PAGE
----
Effects of climate change on Arctic rivers monitored by scientists

Effects of climate change on Arctic rivers monitored by scientists

An international team of researchers monitoring the effects of climate change on large rivers in Arctic Canada and Alaska discovered that the migration pace of rivers is not as predicted 

The team investigating the effects of climate change on large rivers in permafrost regions found that as temperatures rise, rivers are moving unpredictably.  

“The western Arctic is one of the areas in the world experiencing the sharpest atmospheric warming due to climate change,” said Dr Alessandro Ielpi, an Assistant Professor with UBC Okanagan’s Irving K Barber Faculty of Science. “Many northern scientists predicted the rivers would be destabilised by atmospheric warming. The understanding was that as permafrost thaws, riverbanks are weakened, and therefore northern rivers are less stable and expected to shift their channel positions at a faster pace.” 

Faster channel migration has been a predicted theory for many decades, based on the potential effects of climate change.  

However, this theory has not been tested with field observations until now.  The work, ‘Large sinuous rivers are slowing down in a warming Arctic,’ published in Nature Climate Change, examines the effects of climate change on Arctic rivers flowing through permafrost terrain. 

Putting the faster channel migration hypothesis to the test  

Dr Ielpi and the team tested the faster channel migration assumption by analysing a collection of time-lapsed satellite images – stretching back more than 50 years.  

The team compared over a thousand kilometres of riverbanks from ten Arctic rivers in Alaska, the Yukon, and Northwest Territories, including major watercourses such as the Mackenzie, Porcupine, Slave, Stewart, and Yukon. 

“We tested the hypothesis that large sinuous rivers in permafrost terrain are moving faster under a warming climate, and we found exactly the opposite,” said Ielpi. 

“Yes, permafrost is degrading, but the influence of other environmental changes, such as greening of the Arctic, counteracts its effects. Higher temperatures and more moisture in the Arctic mean the region is greening up. Shrubs are expanding, growing thicker and taller on areas that were previously only sparsely vegetated.” 

The presence of growing and robust vegetation along the riverbanks demonstrates the increasing stability of the banks. 

“The dynamics of these rivers reflect the extent and impact of global climate change on sediment erosion and deposition in Arctic watersheds,” Dr Ielpi and his colleagues write in the paper.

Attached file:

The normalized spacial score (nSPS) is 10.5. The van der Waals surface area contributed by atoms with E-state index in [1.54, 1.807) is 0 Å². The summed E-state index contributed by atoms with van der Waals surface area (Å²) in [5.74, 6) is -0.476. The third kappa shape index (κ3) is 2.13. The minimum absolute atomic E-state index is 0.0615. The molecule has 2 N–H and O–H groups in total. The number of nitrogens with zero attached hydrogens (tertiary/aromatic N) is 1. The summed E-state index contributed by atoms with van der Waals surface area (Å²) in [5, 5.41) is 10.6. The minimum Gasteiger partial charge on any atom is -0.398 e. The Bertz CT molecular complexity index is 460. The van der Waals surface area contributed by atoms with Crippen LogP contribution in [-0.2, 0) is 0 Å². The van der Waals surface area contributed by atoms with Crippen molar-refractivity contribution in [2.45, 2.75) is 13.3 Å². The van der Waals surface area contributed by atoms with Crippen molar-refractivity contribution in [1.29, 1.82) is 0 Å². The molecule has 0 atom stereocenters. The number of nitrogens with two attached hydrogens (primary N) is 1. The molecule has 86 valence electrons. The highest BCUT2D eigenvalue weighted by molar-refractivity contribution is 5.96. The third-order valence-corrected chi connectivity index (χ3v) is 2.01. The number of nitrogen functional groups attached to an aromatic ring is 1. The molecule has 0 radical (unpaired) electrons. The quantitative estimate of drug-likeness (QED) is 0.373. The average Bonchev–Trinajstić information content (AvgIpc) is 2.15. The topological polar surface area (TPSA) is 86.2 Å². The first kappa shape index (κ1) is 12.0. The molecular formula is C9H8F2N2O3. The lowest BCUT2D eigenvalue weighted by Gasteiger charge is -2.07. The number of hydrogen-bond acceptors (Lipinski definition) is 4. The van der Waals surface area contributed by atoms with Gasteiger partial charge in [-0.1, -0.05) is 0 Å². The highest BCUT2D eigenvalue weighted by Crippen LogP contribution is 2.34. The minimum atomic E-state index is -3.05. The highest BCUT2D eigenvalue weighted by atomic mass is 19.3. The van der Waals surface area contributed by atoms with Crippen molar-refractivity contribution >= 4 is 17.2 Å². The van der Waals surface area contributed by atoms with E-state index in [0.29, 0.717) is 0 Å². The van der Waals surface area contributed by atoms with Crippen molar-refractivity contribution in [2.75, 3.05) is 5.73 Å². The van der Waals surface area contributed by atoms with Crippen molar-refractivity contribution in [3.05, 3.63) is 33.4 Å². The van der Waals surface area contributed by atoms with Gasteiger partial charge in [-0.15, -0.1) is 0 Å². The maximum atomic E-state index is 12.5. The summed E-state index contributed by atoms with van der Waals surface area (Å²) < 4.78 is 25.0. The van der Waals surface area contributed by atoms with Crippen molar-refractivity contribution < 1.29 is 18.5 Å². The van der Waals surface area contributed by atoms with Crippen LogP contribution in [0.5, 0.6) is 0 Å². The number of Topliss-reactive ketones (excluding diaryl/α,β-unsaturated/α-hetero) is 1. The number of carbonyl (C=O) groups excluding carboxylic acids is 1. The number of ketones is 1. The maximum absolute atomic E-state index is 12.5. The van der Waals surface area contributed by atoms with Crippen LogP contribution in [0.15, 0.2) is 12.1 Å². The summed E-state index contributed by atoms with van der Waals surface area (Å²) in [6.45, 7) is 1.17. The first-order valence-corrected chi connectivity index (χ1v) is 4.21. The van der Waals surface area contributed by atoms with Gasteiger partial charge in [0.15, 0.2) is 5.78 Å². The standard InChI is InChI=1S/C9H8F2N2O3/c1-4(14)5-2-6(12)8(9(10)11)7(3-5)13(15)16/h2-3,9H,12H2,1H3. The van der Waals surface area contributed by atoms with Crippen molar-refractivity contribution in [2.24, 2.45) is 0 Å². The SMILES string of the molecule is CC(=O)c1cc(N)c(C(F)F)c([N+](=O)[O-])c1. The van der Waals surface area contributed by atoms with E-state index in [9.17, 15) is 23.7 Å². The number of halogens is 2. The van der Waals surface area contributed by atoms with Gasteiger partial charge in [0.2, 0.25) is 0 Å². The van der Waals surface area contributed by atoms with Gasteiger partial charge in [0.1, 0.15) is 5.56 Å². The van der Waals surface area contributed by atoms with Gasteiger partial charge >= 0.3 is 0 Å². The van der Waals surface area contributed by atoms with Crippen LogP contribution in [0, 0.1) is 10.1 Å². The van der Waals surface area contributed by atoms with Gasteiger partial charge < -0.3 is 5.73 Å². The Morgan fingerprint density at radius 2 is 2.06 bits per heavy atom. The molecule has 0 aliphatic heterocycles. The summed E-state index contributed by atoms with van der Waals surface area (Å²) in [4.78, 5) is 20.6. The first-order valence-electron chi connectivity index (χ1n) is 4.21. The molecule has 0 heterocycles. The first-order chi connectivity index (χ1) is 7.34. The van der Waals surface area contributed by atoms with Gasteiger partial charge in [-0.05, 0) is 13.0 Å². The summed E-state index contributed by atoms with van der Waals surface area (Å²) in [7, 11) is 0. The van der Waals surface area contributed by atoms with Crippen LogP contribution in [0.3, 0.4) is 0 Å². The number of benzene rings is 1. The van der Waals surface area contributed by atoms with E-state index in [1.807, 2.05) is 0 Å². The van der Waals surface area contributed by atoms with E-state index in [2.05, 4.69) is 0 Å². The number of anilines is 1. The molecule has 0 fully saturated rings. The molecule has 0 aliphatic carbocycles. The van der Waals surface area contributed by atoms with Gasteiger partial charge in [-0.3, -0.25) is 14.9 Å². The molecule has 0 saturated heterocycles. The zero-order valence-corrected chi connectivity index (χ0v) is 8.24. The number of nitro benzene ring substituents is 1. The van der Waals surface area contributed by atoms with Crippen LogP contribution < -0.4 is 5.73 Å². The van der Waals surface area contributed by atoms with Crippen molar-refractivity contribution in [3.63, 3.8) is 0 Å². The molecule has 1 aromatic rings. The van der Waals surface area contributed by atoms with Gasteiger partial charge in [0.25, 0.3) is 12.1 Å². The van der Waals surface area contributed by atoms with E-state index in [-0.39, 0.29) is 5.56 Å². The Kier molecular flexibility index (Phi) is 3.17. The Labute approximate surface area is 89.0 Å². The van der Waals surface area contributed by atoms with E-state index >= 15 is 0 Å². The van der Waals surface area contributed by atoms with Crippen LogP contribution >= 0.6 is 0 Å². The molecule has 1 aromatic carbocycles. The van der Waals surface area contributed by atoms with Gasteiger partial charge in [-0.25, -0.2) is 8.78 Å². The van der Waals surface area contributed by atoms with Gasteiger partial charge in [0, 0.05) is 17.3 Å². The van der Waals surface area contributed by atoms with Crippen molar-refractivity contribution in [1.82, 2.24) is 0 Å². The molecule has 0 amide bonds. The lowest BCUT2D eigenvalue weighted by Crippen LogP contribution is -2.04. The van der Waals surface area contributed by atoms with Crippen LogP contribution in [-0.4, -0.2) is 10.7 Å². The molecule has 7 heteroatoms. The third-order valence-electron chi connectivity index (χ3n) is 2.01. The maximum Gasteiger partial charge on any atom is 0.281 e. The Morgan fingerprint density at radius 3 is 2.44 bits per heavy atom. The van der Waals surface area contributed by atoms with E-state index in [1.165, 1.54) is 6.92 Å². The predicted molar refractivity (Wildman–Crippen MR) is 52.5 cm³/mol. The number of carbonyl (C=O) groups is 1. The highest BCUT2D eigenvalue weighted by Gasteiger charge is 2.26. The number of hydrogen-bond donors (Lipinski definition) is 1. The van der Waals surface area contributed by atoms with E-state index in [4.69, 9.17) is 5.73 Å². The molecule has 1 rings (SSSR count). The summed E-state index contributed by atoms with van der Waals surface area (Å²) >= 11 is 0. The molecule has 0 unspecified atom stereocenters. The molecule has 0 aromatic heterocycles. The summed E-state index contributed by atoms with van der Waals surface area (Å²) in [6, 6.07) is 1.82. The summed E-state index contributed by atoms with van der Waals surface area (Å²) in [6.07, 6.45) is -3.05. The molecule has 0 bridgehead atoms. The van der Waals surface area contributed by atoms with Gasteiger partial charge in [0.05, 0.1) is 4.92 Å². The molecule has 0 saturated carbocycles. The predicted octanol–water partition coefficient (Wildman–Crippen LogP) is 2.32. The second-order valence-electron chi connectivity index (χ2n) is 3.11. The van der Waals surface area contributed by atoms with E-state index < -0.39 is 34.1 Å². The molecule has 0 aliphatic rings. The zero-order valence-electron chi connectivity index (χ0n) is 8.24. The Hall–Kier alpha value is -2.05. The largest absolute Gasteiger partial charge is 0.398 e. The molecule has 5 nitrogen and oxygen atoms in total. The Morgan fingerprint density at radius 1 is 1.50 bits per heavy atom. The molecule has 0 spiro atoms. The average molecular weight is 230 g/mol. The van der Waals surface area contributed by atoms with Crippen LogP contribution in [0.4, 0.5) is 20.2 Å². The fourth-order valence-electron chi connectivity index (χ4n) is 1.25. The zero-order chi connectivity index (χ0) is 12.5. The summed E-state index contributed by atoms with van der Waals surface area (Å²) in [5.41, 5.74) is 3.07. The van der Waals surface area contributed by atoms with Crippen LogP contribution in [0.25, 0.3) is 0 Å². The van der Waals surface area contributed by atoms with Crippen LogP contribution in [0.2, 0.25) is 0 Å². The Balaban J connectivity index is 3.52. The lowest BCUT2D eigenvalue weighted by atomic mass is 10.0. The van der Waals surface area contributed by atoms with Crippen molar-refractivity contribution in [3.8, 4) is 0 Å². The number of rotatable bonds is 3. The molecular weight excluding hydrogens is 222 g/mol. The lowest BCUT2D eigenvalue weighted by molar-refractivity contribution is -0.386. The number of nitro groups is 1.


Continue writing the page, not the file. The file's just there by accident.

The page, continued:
“Understanding the behaviour of these rivers in response to environmental changes is paramount to understanding and working with the effects of climate change on Arctic regions.” 

Understanding the effects of climate change by monitoring riverbank erosion  

Dr Ielpi argues that monitoring riverbank erosion and channel migration around the globe can be used to understand the effects of climate change.  

The researchers also analysed a dataset of rivers found in non-permafrost regions and representative of warmer climates in the Americas, Africa, and Oceania. It was found that these rivers migrated at rates consistent with results in previous studies, unlike those in the Arctic.  

“We found that large sinuous rivers with various degrees of permafrost distribution in their floodplains and catchments, display instead a peculiar range in migration rates,” said Dr Ielpi.  

“Surprisingly, these rivers migrate at slower rates under warming temperatures.” 

The time-lapse analysis revealed that the sideways migration of large Arctic sinuous rivers has decreased by around 20% over the last half-century. 

“The migration deceleration of about 20% of the documented Arctic watercourses in the last half century is an important continent-scale signal. And our methodology tells us that 20% may very well be a conservative measure,” said Dr Ielpi.  

“We’re confident it can be linked to processes such as shrubification and permafrost thaw, which are in turn related to atmospheric warming. 

“Scientific thinking often evolves through incremental discoveries, although great value lies in disruptive ideas that force us to look at an old problem with new eyes,” stated Dr Ielpi.  

“We sincerely hope our study will encourage landscape and climate scientists elsewhere to re-evaluate other core assumptions that, upon testing, may reveal fascinating and exciting facets of our ever-changing planet.” 

Source: www.innovationnewsnetwork.com


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